When spilling the beans about their critically acclaimed second album London (Candlelight), Voices guitarist Sam Loynes walked Ghost Cult through his own metal journey, and then onto how Voices was spawned from the ashes of the empire that was Akercocke…
Where did the journey to Voices and current album London start from?
The band that got me into heavy metal, the band that got me to being a long-haired teenage twat smoking draw way too young was Metallica. No two ways about that. Metallica and Megadeth. I remember when I first heard ‘Blackened’ and ‘One’, at the time it was as extreme as anything I’d ever heard! In the same way that a few years later when I heard Akercocke and thought “This is the most extreme thing ever”, so ‘One’ did that for me then. After that, Master of Puppets is the most important record in my heavy metal upbringing prior to going into left-field stuff, then definitely Emperor and Death as the gateway, the ones that got me into extreme music and what I then went into.
I can hear a fair bit of Schuldiner in your riffs – the off time, the note patterns and structures…
That’s awesome man, thank you. Death are as close to an acute influence on my playing and Dave (Gray – drums)’s playing as it gets. There are other choice bands we try to emulate but without copying or assuming we can get anywhere near creating songs those guys did.
Have you heard the new Napalm (Death)? The fucking sound of that new Napalm is amazing. Have you seen them live before? I don’t know what it is, but they just blow everyone else off stage when it comes to extremity, and I was trying to realize what it was, to tap into it, and it’s fucking conviction. They play a headline show with a bunch of other bands supporting them, younger bands, and they may be technically better, or they may be faster, or whatever, but it just doesn’t come across. Soon as you hear Napalm Daeth, the punk rock influence elevates it to an unrivalled level of extremity. Totally unrivalled. There’s only a few others, perhaps, maybe Converge can do it, but fucking Napalm Death live is the best thing ever. Oh, mate, you must check them out.
Coming on from your influences, you joined your current band mates Dave Gray and Pete Benjamin in Akercocke as their line up changed. First up, I’ve heard many different pronunciations of the “old band”, so, horse’s mouth, what is it…?
Ack – er – cock – err is how we pronounced it in the band
It’s an association that will always exist for Voices, but does the retained interest in Akercocke continue to surprise you?
I’m just a fan of the band. I was lucky enough to play with them in their last wave, though I’d known them for a number of years, but I was just a fan of the band like everyone else. But the legacy, the fact that people hark back to the Akercocke and say our sound is reminiscent of it sometimes, is all complimentary to me. They’re still an influence on me, particularly Jason’s playing and singing, so I only see the association as a positive thing, but we take that legacy and are looking to move forward with Voices. We are trying to establish ourselves with our own identity, which is happening.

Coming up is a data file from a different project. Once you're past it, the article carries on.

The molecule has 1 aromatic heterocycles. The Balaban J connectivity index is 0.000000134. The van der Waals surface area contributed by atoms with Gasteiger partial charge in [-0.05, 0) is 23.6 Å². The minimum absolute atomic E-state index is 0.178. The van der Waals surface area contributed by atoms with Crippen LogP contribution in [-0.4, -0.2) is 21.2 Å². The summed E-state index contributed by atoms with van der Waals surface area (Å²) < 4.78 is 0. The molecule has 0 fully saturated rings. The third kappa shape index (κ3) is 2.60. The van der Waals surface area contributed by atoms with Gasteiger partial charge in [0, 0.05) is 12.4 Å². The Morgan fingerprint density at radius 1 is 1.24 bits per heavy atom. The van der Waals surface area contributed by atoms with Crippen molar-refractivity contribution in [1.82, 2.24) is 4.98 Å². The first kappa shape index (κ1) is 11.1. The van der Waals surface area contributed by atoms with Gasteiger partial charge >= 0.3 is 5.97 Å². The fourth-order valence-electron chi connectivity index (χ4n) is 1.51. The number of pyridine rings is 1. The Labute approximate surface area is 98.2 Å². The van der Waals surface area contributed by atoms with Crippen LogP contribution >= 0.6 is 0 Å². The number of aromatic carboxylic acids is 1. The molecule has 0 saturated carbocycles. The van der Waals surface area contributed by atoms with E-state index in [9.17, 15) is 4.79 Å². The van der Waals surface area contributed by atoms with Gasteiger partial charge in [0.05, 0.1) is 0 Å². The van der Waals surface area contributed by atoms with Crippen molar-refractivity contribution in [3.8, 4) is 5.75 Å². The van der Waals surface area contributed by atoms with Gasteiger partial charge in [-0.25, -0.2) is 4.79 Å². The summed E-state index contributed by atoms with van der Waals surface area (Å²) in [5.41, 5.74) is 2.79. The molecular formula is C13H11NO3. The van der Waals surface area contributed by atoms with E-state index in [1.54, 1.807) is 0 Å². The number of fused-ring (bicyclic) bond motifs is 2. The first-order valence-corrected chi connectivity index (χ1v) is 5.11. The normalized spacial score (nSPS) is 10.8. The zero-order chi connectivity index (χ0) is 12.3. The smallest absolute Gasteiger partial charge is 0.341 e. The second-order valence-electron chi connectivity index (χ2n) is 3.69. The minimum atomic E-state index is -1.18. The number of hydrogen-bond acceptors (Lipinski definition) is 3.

So, what happened with the transition to Voices, and the unwinding of Akercocke?
Unwinding is the right word, the best way to describe it. There wasn’t any specific moment or thing that led to it. Myself, Dave and Pete wanted to continue jamming whilst Jason (Mendonca – guitars/vocals) was in a position where, well, life took over. It got to the stage where we were trying to meet up weekly (with Jason) and it wasn’t happening, so we thought “While we’re here, let’s get some music together”. There was no intention to bring it into a band scenario, but between the three of us, some songs started to form. We realized it had serious legs to it and we wanted to pursue it while seeing if Akercocke would continue, because we didn’t know what would happen there because Akercocke is Jason’s thing.
What we were doing, organically became songs and then within a couple of months a whole album. It happened like that, quick but naturally and organically. There was a general idea to do something more minimal and primal, moving away from the progressive metal that Akercocke was steeped within. We wanted to strip it back and do a cold, harsh black metal band, but at the same time, not shy away from the disposition that Ak always had of doing something a little punky, a little avant-garde, and being open minded, while stripping it back from the complexities that Akercocke pursued.
We were definitely comfortable having played with each other for a number of years and in the same rehearsal space, but it wasn’t like we were looking to do material that would be the next Akercocke, because obviously Jason’s the man when it comes to Ak. So it was “let’s do something a bit different and see where it goes from there”. There was no attempt to re-do Akercocke, and there’s no way we could have done that as they were such an idiosyncratic band, but we have a musical language and understanding between us, which was why it was so fruitious in the early stages.
Do you think Akercocke is an entity that will be revisited?
I don’t have the authority to say one way or the other, but you just never know. Jason’s still a great musician who loves to play, Dave still loves to play, so it all depends on life and if it’s something they want to revisit, or just leave it with the legacy it has. I say, never say never, but right now, Voices is what’s happening and it seems unlikely Ak is going to return anytime soon. But like most other people, I’m saying fingers crossed for some point.
Words by STEVE TOVEY